Since its release in 2018, Root has enjoyed roaring success, and the four base factions have been joined by a near army of playable woodland critters. The latest in this long line of new additions is the Marauder Expansion, featuring two new factions aimed at two-player games. Alongside these new factions come the Hirelings, a selection of mercenary minions that help bulk up two-player games and can give even the most seasoned player a run for their money.
Joining the Root family are the Keepers in Iron and the Lord of the Hundreds. As with the other Root factions, these have their own unique goals and mechanisms that will drive them to victory. The Lord of the Hundreds is a powerful, warring tribe of rats led by the Warlord, a special meeple who touts a war standard. These wrathful rodents thrive on oppressing clearings and score points based on the number of clearings they are in where there are no enemy pieces.
The Warlord is a fickle being, and at each turn his mood will change, granting a new ability. As they expand their empire, the Lord of the Hundreds can place Mob tokens. These act in a similar way to the Woodland Alliance's Sympathy but will raze everything to the ground. These can be dangerous to opponents and incredibly useful for the rats, as they can use them to collect items from ruins. The Lord of the Hundreds uses items to fill up the horde, which in turn grants them extra actions.
As the horde grows, the Warlord's mood must adapt. All but one of the mood cards are associated with one of the items. If that item is in the horde, then that mood card cannot be played. This is a nice touch to the Lord of the Hundreds as they grow more powerful and gain more actions.
The Lord of the Hundreds is a fantastic addition to the family and works brilliantly at two players. The faction's desire for destruction makes them a fierce opponent and they can quickly wrack up victory points if left unchecked. The Lord of the Hundreds are by far the most aggressive of the Root factions and in each turn they will be battling, expanding, and razing. I enjoyed this new-found aggression as it encourages players to experiment with a more combative style of play. With the Warlord's ever-changing mood, playing as the Lord of the Hundreds was a fun and more engaging experience than I was used to.
The Tale Of Mr Tod
The Keepers in Iron take a much less frenzied approach to gameplay than their rodent counterparts. These armoured badgers are roaming the Woodland looking for relics to retrieve and cash in at waystations, which can be set up and dismantled repeatedly across the board. The Keepers in Iron will use cards to Delve to retrieve these relics, bringing them into their clearing and turning it over to reveal the number on them.
The Keepers will need to control the number of clearings adjacent to the wood to claim it. As their relics are scattered across the board, the Keepers in Iron will be exploring deep into occupied territory and can really scupper the Lord of the Hundred's plans by setting up camp in their clearings. These bold badgers use their Retinue to dictate which actions they may take each turn. Unlike the Eyrie Dynasty's Decree, however, the Keepers' Retinue doesn't need to be followed to the letter, allowing for some more freedom in the actions they take.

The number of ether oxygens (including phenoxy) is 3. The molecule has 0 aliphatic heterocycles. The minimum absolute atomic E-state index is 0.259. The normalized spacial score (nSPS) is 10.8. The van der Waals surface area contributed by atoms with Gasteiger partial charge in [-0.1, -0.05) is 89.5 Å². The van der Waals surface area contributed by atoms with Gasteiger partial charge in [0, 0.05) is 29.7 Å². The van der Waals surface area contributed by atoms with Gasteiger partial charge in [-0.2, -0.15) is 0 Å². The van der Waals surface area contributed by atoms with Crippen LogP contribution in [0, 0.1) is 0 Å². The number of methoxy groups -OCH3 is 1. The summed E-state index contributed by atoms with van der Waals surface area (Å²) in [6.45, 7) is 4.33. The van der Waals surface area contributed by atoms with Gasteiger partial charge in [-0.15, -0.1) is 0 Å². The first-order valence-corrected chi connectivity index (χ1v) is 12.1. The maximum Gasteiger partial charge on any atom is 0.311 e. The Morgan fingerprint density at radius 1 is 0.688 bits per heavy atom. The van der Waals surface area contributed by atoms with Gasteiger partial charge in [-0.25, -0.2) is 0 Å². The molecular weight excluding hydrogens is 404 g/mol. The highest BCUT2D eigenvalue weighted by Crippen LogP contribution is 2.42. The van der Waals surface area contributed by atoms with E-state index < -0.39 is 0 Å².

The Keepers bring something completely new to Root. The relics scattered across the board mean the Keepers must be quick and bold and encourages them to interact with the other factions on the board. They are wonderfully thematic, and the ability to encamp and decamp each turn fits beautifully with the backstory built for them. This new faction took a little more getting used to than the Lord of the Hundreds as there are a lot more steps to gain victory points than in other factions. The Keepers require a gentler hand than the rats, but they work fantastically at two players, but provide a fantastic challenge.
Factions For Hire
The Marauder expansion also brings with it the Hirelings. These are pared down versions of the four base factions and each has unique set up instructions. Hirelings provide a bonus power to whichever player controls them but are careful as they can be quick to change and can desert you to join forces with your opponent. Initial control of the Hirelings is decided by who reaches a certain points threshold first.
This player then rolls a die to determine how many rounds they control that Hireling and after that they revert to another player. These really flesh out two-player games as they add an unstable element into play. Each faction has a promoted and demoted side, with the former having an on-board presence and the latter providing an additional perk to the player who controls it. However, they aren't massively necessary at higher player counts as there is already plenty going on without them and using them risks tipping gameplay into feeling more overwhelming than enjoyable.
Even though the game recommends using only the demoted side for high-player count games, they are still best at two players where they can be used to their fullest. The Hirelings are a fantastic addition, and Leder Games even released a box of more Hirelings, including totally new factions.
The Marauder Expansion is what many Root fans have been wanting for a very long time: a set of meaty factions suitable for two-players. Also as usual, Kyle Ferrin's art is superb and every component, from the faction boards to the meeples is stunning. The Keepers in Iron and the Lord of the Hundreds have plenty for you to sink your teeth into and bring something new to the table. Along with these, the Hirelings can bulk up to play, even with other factions and add a new twist to the standard gameplay. While two-player games were possible with the Clockwork Expansion and a limited set of three previous factions, the Marauder Expansion introduces two new factions specially designed for two players.